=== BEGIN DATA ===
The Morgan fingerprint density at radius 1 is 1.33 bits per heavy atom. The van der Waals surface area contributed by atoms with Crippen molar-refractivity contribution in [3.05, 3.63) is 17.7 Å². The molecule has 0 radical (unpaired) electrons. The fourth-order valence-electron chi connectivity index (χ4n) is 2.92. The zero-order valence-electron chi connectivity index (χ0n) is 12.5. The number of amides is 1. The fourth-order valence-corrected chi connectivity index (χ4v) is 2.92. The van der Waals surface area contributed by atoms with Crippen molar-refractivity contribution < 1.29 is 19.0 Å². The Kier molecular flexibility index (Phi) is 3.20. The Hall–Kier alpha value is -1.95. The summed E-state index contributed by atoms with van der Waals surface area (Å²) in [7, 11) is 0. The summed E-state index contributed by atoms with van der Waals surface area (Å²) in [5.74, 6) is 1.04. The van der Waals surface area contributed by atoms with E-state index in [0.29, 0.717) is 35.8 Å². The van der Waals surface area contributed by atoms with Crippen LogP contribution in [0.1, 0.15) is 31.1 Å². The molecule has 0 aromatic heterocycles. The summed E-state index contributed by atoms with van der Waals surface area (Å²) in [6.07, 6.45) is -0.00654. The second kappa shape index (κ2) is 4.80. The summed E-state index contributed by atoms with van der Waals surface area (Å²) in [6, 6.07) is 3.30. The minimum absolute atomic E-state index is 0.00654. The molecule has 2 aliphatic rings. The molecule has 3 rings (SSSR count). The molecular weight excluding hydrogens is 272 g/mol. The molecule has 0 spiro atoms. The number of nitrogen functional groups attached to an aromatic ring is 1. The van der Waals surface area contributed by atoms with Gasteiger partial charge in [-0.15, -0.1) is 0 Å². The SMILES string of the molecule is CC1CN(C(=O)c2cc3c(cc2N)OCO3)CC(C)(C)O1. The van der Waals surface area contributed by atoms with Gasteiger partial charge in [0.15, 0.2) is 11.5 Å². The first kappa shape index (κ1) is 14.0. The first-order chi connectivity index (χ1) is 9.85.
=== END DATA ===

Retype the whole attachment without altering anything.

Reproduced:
The Morgan fingerprint density at radius 1 is 1.33 bits per heavy atom. The van der Waals surface area contributed by atoms with Crippen molar-refractivity contribution in [3.05, 3.63) is 17.7 Å². The molecule has 0 radical (unpaired) electrons. The fourth-order valence-electron chi connectivity index (χ4n) is 2.92. The zero-order valence-electron chi connectivity index (χ0n) is 12.5. The number of amides is 1. The fourth-order valence-corrected chi connectivity index (χ4v) is 2.92. The van der Waals surface area contributed by atoms with Crippen molar-refractivity contribution < 1.29 is 19.0 Å². The Kier molecular flexibility index (Phi) is 3.20. The Hall–Kier alpha value is -1.95. The summed E-state index contributed by atoms with van der Waals surface area (Å²) in [7, 11) is 0. The summed E-state index contributed by atoms with van der Waals surface area (Å²) in [5.74, 6) is 1.04. The van der Waals surface area contributed by atoms with E-state index in [0.29, 0.717) is 35.8 Å². The van der Waals surface area contributed by atoms with Crippen LogP contribution in [0.1, 0.15) is 31.1 Å². The molecule has 0 aromatic heterocycles. The summed E-state index contributed by atoms with van der Waals surface area (Å²) in [6.07, 6.45) is -0.00654. The second kappa shape index (κ2) is 4.80. The summed E-state index contributed by atoms with van der Waals surface area (Å²) in [6, 6.07) is 3.30. The minimum absolute atomic E-state index is 0.00654. The molecule has 2 aliphatic rings. The molecule has 3 rings (SSSR count). The molecular weight excluding hydrogens is 272 g/mol. The molecule has 0 spiro atoms. The number of nitrogen functional groups attached to an aromatic ring is 1. The van der Waals surface area contributed by atoms with Gasteiger partial charge in [-0.15, -0.1) is 0 Å². The SMILES string of the molecule is CC1CN(C(=O)c2cc3c(cc2N)OCO3)CC(C)(C)O1. The van der Waals surface area contributed by atoms with Gasteiger partial charge in [0.15, 0.2) is 11.5 Å². The first kappa shape index (κ1) is 14.0. The first-order chi connectivity index (χ1) is 9.85.